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Stop Ordering Off The Kids' Menu

By Sierra Black |

When I was pregnant with my first child, I read a memorable humorous essay on how to take a baby to a restaurant. The advice was simple and compelling: Don’t.

It’s advice I’ve happily (and sometimes unhappily) ignored for six years, as I’ve dragged my kids through restaurants ranging from high-end downtown places with star chefs to our local pizza joint. Few of these places have kids’ menus.

Which means we could probably enjoy a family meal at I Trulli in New York. The owner, Nicola Marzovilla, explains to the New York Times this week why he believes children’s menus are the death of civilization.

Marzovilla correctly points out that the family meal is an important part of a child’s development. Your parents’ table is where you learn your manners, acquire your taste in food, eat the stuff that nourishes you day to day and connect with your family.

Children’s menus are the opposite: they’re about sidetracking kids to something fast, cheap and easy while the parents enjoy their meal. The message, to kids and parents, is that children can’t enjoy complex, novel flavors.

On the one hand, I couldn’t agree more. I have fearlessly fed my kids everything I like to eat since they first began grabbing it off my plate. My kids love sushi more than pizza, and for her birthday dinner my 6 year old requested Indian food.

However. Many kids don’t enjoy trying new things, and are prone to throwing tiresome fits when forced to. Maybe the morally righteous thing to do from a cultural or nutritional perspective is to press through the tantrums and help your child develop a more eclectic palate. But it’s probably not in anyone’s best interest to choose a restaurant as the battleground for that fight.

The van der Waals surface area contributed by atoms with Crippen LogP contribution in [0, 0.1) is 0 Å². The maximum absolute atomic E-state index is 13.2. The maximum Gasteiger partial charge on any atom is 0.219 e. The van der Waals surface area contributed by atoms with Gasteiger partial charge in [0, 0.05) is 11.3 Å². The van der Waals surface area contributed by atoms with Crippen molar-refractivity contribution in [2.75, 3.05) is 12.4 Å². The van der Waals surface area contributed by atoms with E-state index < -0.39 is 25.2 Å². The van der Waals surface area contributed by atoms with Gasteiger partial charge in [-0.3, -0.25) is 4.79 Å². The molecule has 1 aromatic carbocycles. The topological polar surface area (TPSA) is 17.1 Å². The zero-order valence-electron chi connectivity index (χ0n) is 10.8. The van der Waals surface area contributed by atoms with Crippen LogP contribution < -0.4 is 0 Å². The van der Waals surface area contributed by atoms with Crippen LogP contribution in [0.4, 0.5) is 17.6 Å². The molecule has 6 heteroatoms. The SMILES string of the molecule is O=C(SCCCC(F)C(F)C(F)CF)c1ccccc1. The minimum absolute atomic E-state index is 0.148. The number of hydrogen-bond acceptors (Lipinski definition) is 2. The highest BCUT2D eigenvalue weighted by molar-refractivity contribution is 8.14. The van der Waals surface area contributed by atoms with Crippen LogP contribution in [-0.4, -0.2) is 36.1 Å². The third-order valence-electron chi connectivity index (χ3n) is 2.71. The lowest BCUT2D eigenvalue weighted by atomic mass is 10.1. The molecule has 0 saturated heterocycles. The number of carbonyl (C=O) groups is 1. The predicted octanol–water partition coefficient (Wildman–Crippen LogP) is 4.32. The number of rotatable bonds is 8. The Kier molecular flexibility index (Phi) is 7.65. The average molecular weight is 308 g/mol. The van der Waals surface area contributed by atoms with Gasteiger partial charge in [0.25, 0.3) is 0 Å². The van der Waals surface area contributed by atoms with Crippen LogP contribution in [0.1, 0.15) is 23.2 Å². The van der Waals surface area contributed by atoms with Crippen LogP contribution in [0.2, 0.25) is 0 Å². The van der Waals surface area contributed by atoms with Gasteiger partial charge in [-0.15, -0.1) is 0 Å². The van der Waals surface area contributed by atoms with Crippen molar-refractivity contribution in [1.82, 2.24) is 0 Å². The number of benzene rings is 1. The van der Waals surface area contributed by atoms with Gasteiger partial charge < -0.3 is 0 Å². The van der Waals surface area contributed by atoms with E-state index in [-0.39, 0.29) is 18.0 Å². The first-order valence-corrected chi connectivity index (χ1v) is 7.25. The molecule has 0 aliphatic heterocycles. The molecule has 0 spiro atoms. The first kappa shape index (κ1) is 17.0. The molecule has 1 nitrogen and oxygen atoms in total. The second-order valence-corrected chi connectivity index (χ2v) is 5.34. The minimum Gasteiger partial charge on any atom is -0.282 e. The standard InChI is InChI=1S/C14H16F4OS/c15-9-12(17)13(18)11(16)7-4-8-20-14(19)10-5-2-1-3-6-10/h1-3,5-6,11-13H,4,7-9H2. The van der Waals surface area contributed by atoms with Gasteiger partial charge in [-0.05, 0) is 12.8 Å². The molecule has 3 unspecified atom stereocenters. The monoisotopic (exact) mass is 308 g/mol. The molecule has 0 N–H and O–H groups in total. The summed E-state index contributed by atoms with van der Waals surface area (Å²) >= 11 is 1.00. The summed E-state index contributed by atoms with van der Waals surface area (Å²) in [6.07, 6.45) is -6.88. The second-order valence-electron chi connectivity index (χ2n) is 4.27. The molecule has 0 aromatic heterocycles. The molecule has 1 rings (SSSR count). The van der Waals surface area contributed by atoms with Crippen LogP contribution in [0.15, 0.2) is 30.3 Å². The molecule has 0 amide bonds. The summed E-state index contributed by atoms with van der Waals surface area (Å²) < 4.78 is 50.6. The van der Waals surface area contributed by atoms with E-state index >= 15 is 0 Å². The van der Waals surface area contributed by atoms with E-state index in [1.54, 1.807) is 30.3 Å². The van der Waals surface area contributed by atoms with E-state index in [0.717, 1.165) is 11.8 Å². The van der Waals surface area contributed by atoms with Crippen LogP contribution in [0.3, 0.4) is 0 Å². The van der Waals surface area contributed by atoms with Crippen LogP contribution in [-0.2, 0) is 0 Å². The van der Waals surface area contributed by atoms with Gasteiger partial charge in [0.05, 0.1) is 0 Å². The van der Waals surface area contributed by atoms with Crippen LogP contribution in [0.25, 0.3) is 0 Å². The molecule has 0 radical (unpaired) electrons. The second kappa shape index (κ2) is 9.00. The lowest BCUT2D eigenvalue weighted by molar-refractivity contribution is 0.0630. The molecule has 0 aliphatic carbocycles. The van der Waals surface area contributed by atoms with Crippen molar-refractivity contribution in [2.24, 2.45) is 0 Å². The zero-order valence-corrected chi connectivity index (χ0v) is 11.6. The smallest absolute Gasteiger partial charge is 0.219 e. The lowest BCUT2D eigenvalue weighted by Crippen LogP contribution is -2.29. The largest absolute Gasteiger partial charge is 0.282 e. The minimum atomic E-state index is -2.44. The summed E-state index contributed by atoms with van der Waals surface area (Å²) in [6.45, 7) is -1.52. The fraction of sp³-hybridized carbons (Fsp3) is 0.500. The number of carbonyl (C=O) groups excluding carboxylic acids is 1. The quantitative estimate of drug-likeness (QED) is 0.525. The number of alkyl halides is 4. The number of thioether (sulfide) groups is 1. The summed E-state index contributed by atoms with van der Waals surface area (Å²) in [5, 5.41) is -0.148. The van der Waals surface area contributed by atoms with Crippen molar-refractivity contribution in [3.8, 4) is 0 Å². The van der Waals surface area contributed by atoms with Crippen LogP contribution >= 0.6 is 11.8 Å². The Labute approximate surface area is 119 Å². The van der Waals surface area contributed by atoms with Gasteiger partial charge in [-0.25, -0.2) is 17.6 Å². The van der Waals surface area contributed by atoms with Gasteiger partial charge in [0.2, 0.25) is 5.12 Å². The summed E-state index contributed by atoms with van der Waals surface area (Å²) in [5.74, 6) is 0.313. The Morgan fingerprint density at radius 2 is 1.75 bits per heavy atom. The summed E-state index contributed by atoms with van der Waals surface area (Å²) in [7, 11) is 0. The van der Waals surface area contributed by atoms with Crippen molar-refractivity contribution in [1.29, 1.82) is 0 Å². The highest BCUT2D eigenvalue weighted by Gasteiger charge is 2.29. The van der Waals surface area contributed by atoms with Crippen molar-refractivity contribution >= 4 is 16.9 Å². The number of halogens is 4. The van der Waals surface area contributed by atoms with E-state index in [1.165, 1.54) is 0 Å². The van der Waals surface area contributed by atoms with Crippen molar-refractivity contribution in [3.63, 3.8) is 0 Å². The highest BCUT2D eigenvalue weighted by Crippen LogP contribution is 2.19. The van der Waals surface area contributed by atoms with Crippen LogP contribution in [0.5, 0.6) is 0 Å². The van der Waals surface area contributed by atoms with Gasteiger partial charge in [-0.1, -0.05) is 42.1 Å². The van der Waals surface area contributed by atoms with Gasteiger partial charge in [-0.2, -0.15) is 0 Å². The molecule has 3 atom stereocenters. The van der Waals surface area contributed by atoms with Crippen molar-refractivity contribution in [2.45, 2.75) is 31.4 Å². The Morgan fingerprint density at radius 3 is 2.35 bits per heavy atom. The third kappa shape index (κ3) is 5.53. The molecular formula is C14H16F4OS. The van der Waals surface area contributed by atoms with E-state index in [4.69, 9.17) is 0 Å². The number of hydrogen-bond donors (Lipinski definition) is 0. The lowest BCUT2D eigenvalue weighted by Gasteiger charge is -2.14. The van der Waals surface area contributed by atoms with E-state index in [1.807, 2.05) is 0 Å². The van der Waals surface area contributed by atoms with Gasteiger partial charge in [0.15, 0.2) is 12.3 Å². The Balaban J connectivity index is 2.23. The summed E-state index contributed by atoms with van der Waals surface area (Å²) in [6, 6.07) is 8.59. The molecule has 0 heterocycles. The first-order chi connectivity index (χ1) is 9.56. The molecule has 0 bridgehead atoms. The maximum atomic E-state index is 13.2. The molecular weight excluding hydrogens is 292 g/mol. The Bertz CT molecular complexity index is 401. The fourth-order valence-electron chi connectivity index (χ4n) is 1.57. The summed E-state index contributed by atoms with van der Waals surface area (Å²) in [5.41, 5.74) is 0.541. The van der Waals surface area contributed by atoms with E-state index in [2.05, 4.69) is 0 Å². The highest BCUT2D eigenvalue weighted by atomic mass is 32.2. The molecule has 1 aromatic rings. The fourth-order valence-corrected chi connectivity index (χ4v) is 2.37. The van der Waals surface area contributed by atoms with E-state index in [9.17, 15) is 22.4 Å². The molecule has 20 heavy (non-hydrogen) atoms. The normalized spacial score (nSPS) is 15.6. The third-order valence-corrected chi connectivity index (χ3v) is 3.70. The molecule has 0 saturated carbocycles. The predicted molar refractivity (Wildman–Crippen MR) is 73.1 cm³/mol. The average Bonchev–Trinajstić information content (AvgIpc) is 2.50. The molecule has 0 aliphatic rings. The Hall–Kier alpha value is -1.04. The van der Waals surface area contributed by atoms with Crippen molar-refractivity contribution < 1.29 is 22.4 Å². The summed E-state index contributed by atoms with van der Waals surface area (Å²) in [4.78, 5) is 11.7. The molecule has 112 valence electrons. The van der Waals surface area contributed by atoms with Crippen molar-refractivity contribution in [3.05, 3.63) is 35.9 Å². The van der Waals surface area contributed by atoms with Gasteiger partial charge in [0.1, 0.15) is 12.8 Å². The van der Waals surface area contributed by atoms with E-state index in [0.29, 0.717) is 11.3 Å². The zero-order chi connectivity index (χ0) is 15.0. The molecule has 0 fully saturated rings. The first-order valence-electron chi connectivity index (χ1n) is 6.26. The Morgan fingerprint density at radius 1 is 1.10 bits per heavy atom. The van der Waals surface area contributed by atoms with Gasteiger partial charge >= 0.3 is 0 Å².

Moreover, even adventurous little eaters can get overwhelmed by a restaurant environment and want something safe and familiar. Most of the restaurants we go to are ethnic restaurants that don’t offer a dedicated children’s menu. But the ones we go back to over and over are family-owned places where the owners come out to the table and spoil the girls with little sweet breads and fruit plates while mom and dad enjoy their curry.

What I’d love to see is more restaurants following the example of Full Moon, in Cambridge, Mass. They offer healthy, delicious, interesting food for kids and adults, accompanied by a large children’s play area and a lovely wine list.